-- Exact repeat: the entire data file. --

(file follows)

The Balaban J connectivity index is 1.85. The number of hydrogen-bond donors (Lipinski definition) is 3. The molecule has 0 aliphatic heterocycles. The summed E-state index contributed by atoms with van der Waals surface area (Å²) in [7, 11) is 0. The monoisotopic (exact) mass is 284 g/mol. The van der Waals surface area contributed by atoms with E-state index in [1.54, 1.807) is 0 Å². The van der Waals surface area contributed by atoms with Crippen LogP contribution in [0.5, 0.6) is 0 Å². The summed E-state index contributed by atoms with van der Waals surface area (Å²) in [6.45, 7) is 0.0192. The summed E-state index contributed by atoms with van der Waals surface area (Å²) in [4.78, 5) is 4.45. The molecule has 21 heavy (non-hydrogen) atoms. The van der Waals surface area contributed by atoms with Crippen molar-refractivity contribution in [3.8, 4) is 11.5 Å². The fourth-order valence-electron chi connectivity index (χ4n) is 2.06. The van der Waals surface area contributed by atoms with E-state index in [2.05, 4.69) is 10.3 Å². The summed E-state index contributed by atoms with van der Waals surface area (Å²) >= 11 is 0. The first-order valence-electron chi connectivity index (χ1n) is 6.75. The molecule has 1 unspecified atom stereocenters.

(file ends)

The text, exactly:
The Balaban J connectivity index is 1.85. The number of hydrogen-bond donors (Lipinski definition) is 3. The molecule has 0 aliphatic heterocycles. The summed E-state index contributed by atoms with van der Waals surface area (Å²) in [7, 11) is 0. The monoisotopic (exact) mass is 284 g/mol. The van der Waals surface area contributed by atoms with E-state index in [1.54, 1.807) is 0 Å². The van der Waals surface area contributed by atoms with Crippen LogP contribution in [0.5, 0.6) is 0 Å². The summed E-state index contributed by atoms with van der Waals surface area (Å²) in [6.45, 7) is 0.0192. The summed E-state index contributed by atoms with van der Waals surface area (Å²) in [4.78, 5) is 4.45. The molecule has 21 heavy (non-hydrogen) atoms. The van der Waals surface area contributed by atoms with Crippen molar-refractivity contribution in [3.8, 4) is 11.5 Å². The fourth-order valence-electron chi connectivity index (χ4n) is 2.06. The van der Waals surface area contributed by atoms with E-state index in [2.05, 4.69) is 10.3 Å². The summed E-state index contributed by atoms with van der Waals surface area (Å²) >= 11 is 0. The first-order valence-electron chi connectivity index (χ1n) is 6.75. The molecule has 1 unspecified atom stereocenters.